Continuous-flow column study of reductive dehalogenation of PCE upon bioaugmentation with the Evanite enrichment culture.

TitleContinuous-flow column study of reductive dehalogenation of PCE upon bioaugmentation with the Evanite enrichment culture.
Publication TypeJournal Article
Year of Publication2008
AuthorsAzizian, MF, Behrens S, Sabalowsky A, Dolan ME, Spormann AM, Semprini L
JournalJournal of contaminant hydrology
Volume100
Issue1-2
Pagination11-21
Date Published2008 Aug 20
ISSN0169-7722
KeywordsAnaerobiosis, Bacteria, Anaerobic, Biodegradation, Environmental, Chloroflexi, DNA, Bacterial, Ethylenes, Research Design, Reverse Transcriptase Polymerase Chain Reaction, RNA, Bacterial, RNA, Ribosomal, 16S, Tetrachloroethylene, Vinyl Chloride, Water Pollutants, Chemical, Water Purification
AbstractA continuous-flow anaerobic column experiment was conducted to evaluate the reductive dechlorination of tetrachloroethene (PCE) in Hanford aquifer material after bioaugmentation with the Evanite (EV) culture. An influent PCE concentration of 0.09 mM was transformed to vinyl chloride (VC) and ethene (ETH) within a hydraulic residence time of 1.3 days. The experimental breakthrough curves were described by the one-dimensional two-site-nonequilibrium transport model. PCE dechlorination was observed after bioaugmentation and after the lactate concentration was increased from 0.35 to 0.67 mM. At the onset of reductive dehalogenation, cis-dichloroethene (c-DCE) concentrations in the column effluent exceeded the influent PCE concentration indicating enhanced PCE desorption and transformation. When the lactate concentration was increased to 1.34 mM, c-DCE reduction to vinyl chloride (VC) and ethene (ETH) occurred. Spatial rates of PCE and VC transformation were determined in batch-incubated microcosms constructed with aquifer samples obtained from the column. PCE transformation rates were highest in the first 5 cm from the column inlet and decreased towards the column effluent. Dehalococcoides cell numbers dropped from approximately 73.5% of the total Bacterial population in the original inocula, to about 0.5% to 4% throughout the column. The results were consistent with estimates of electron donor utilization, with 4% going towards dehalogenation reactions.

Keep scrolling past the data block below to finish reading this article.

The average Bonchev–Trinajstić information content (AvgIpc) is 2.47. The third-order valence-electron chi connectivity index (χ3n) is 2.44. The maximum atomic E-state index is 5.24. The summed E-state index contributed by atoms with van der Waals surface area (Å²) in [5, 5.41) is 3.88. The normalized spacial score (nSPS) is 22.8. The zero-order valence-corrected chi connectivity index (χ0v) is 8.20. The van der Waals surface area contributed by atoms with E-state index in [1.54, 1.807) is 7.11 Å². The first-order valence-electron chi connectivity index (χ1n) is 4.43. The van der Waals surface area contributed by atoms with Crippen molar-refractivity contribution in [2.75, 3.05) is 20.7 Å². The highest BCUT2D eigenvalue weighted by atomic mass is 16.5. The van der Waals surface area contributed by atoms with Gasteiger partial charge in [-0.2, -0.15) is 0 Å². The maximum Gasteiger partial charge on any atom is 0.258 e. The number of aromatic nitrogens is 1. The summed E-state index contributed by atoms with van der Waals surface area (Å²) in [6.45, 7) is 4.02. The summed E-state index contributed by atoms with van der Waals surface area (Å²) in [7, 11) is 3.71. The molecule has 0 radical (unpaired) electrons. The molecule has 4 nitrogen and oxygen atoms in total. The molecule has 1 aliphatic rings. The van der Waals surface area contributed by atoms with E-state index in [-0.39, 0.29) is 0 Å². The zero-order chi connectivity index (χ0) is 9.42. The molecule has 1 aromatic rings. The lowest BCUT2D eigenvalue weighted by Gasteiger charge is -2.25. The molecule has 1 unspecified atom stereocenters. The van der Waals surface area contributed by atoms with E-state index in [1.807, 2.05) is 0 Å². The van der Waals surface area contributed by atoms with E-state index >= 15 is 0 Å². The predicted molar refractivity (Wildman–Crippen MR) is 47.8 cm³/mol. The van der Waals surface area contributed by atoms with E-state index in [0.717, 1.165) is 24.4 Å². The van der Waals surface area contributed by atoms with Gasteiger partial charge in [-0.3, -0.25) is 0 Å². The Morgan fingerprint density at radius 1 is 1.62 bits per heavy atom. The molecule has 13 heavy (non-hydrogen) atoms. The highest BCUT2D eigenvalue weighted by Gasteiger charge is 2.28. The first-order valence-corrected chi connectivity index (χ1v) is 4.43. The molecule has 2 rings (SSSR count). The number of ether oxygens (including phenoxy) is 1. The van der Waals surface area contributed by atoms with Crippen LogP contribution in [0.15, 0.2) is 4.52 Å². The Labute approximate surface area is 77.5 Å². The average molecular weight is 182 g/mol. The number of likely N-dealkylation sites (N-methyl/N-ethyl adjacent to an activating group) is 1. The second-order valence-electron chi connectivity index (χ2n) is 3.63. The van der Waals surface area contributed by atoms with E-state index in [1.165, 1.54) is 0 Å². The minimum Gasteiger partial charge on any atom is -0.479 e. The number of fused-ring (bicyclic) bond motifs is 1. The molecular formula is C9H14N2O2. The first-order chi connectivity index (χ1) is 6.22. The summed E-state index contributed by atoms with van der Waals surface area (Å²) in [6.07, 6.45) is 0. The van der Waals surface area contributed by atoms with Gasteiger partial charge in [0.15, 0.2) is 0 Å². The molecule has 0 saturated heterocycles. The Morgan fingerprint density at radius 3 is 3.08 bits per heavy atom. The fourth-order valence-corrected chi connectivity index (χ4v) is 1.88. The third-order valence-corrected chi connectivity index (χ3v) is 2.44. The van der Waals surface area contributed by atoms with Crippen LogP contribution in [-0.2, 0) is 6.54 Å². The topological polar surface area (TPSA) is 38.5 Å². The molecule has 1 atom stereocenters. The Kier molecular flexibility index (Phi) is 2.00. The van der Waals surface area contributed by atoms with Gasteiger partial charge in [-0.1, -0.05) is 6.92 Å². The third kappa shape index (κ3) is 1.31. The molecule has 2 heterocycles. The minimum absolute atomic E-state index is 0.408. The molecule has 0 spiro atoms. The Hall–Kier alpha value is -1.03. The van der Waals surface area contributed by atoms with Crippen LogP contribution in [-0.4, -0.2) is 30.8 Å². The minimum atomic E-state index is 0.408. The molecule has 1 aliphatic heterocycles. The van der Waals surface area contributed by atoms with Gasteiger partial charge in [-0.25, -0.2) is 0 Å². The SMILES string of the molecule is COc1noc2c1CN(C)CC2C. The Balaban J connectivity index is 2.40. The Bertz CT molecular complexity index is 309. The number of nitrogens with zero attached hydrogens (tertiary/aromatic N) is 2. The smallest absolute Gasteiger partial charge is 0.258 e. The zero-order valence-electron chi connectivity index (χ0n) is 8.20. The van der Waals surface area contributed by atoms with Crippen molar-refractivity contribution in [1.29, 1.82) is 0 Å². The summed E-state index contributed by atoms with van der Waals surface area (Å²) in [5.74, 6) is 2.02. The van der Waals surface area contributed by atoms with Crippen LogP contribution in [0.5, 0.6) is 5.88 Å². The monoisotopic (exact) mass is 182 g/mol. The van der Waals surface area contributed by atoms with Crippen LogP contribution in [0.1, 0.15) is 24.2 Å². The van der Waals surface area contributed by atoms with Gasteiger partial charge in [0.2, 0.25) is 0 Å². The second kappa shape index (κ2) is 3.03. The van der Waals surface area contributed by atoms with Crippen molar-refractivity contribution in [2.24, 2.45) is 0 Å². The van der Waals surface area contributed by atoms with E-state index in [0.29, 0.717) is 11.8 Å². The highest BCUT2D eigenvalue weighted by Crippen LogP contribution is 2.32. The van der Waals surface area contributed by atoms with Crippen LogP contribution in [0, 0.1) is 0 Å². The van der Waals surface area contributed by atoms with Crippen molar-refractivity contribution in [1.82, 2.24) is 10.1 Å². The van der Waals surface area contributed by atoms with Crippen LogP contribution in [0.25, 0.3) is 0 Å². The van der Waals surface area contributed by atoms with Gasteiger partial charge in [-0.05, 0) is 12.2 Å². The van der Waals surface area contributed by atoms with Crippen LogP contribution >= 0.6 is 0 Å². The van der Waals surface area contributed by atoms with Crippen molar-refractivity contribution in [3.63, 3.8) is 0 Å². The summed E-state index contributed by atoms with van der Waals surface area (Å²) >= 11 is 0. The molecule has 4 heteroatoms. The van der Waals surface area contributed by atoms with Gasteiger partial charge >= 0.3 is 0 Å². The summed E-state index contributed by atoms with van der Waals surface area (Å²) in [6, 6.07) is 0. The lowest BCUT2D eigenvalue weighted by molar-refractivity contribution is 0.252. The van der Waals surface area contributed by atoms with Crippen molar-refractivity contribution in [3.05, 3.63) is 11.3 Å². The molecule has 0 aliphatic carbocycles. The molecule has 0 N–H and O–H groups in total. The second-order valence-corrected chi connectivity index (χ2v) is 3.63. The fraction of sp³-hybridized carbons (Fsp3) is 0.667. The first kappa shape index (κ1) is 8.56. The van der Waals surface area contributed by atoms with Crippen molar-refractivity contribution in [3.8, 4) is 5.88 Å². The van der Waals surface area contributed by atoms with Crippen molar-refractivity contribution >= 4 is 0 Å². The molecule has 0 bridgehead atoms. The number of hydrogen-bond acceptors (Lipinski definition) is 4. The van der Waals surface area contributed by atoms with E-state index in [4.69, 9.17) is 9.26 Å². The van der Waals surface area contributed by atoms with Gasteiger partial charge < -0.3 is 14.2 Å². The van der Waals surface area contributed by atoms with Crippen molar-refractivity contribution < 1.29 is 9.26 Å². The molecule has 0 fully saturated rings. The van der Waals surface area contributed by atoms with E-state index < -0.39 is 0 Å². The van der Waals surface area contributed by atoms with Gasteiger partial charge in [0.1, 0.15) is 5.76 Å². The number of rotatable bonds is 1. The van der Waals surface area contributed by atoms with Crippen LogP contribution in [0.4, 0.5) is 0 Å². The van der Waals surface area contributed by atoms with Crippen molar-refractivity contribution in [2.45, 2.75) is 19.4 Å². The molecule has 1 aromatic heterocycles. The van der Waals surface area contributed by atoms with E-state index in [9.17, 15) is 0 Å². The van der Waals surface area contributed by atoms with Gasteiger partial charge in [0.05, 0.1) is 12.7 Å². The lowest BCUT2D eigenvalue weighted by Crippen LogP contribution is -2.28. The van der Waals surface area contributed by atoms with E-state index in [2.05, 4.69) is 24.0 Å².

Alternate JournalJ. Contam. Hydrol.
0 November 24, 2010